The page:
prerogative

noun
pre·​rog·​a·​tive | \ pri-ˈrä-gə-tiv How to pronounce prerogative (audio) \

Definition of prerogative

1a : an exclusive or special right, power, or privilege: such as
(1) : one belonging to an office or an official body
(2) : one belonging to a person, group, or class of individuals
(3) : one possessed by a nation as an attribute of sovereignty
b : the discretionary power inhering in the British Crown
2 : a distinctive excellence

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Other Words from prerogative

prerogatived \ pri-​ˈrä-​gə-​tivd How to pronounce prerogative (audio) \ adjective

Synonyms for prerogative

Synonyms

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Did You Know?

In ancient Rome, voting at legal assemblies was done by group, with the majority in a group determining its vote. The group chosen to vote first on an issue was called the "praerogativa" (that term traces to a verb meaning "to ask for an opinion before another"). Because the first vote was considered to be of great importance, Latin speakers also used the noun "praerogativa" to mean "preference" and later "privilege." As "praerogativa" passed through Anglo-French and Middle English, its spelling shifted to create the noun we know today.

Examples of prerogative in a Sentence

That sense that the future may not last for long is often assumed to be a prerogative of youth, the dialectical complement of another misconception the young are noted for—the conviction that they are immortal. — Thomas M. Disch, Atlantic, February 1992 More important than any of this, he offered himself as an incarnation of constitutional propriety so that, temperamentally stubborn, he was careful never to exceed the limits of a prerogative overexploited by the later Stuarts. — Simon Schama, The Embarrassment of Riches, 1988 The secularization of the Presidency is indispensable for the reassertion of congressional and popular prerogative. — Arthur M. Schlesinger, Jr., The Cycles of American History, 1986 If you'd rather sell the tickets than use them, that's your prerogative. It's a writer's prerogative to decide the fate of her characters.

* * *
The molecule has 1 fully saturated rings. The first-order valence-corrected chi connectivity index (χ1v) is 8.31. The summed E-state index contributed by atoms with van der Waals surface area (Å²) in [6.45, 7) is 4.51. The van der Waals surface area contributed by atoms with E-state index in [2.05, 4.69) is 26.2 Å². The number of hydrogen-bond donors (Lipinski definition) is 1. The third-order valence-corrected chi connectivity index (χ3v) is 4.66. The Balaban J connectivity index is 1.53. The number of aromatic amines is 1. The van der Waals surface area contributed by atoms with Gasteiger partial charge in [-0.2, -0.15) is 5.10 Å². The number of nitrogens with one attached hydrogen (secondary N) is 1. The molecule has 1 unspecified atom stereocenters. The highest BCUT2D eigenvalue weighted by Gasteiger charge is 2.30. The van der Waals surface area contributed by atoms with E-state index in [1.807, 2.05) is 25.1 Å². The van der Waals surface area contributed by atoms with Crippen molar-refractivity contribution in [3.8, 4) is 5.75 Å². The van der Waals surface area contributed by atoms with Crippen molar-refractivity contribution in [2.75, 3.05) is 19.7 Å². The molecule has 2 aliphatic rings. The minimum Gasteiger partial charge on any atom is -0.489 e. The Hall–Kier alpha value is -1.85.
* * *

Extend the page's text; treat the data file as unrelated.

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Recent Examples on the Web Although appropriations are the constitutional prerogative of the Legislature, the governor controlled most of the emergency funding during the pandemic with no legislative authority or oversight. al, "Florida Gov. Ron DeSantis bans vaccine passports, ends local COVID restrictions," 3 May 2021 But only one party last week was willing to protect the prerogative of institutions to discriminate systematically by race. The Editorial Board, WSJ, "A Revealing Vote on Anti-Asian Bias," 25 Apr. 2021 Cheat-Tears-Forgiveness-Repeat: Certainly that’s your prerogative. Washington Post, "Carolyn Hax: She quit social media to feel better, but now she misses feeling bad," 3 Apr. 2021 As Scheffler noted Wednesday, that’s their prerogative, and everybody has a different way to prepare. Mike Finger, San Antonio Express-News, "Finger: As Scottie Scheffler continues rise, Texas Open does, too," 31 Mar. 2021 These were reportedly insisted on by Sen. Joe Manchin (D-W.Va.), who exercised his prerogative as a must-have Democratic vote. Michael Hiltzik, Los Angeles Times, "Column: Jonathan Cohn’s history of Obamacare shows how our political system is broken," 15 Mar. 2021 Perpetual borrowing without currency devaluation is the prerogative only of a solitary global economic hegemon. Brian Domitrovic, Forbes, "The Zeus Of Economics Has Died," 4 Apr. 2021 Zoning has historically been the prerogative of local governments. San Diego Union-Tribune, "Opinion: Your Say on proposal to eliminate single-family home zoning," 2 Apr. 2021 For Brutalist buildings, which prioritize such qualities as form, texture, composition and weight, this has long been their prerogative. Kelsey Ables, Washington Post, "Brutalist buildings aren’t unlovable. You’re looking at them wrong.," 25 Mar. 2021

These example sentences are selected automatically from various online news sources to reflect current usage of the word 'prerogative.' Views expressed in the examples do not represent the opinion of Merriam-Webster or its editors. Send us feedback.

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First Known Use of prerogative

15th century, in the meaning defined at sense 1a

History and Etymology for prerogative

Middle English prerogatif, prerogative, borrowed from Anglo-French, borrowed from Latin praerogātīva "the Roman century on which the lot fell to vote first, the verdict of that century (seen as predicting the outcome of the whole vote), omen, prior choice, prior right or claim," (short for centuria praerogātīva "century voting first"), from feminine of praerogātīvus "appointed by lot to vote first," from prae- pre- + rogātus, past participle of rogāre "to ask, ask (an assembly for a decision)" + -īvus -ive — more at rogation

Note: Latin praerogātīvus was probably formed in the manner indicated, rather than as a derivative of praerogāre "to ask or propose beforehand, pay in advance," not attested before the 4th century A.D.

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The first known use of prerogative was in the 15th century

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Last Updated

5 May 2021

Cite this Entry

“Prerogative.” Merriam-Webster.com Dictionary, Merriam-Webster, https://www.merriam-webster.com/dictionary/prerogative. Accessed 9 May. 2021.

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More Definitions for prerogative

prerogative

noun

English Language Learners Definition of prerogative

formal : a right or privilege especially : a special right or privilege that some people have

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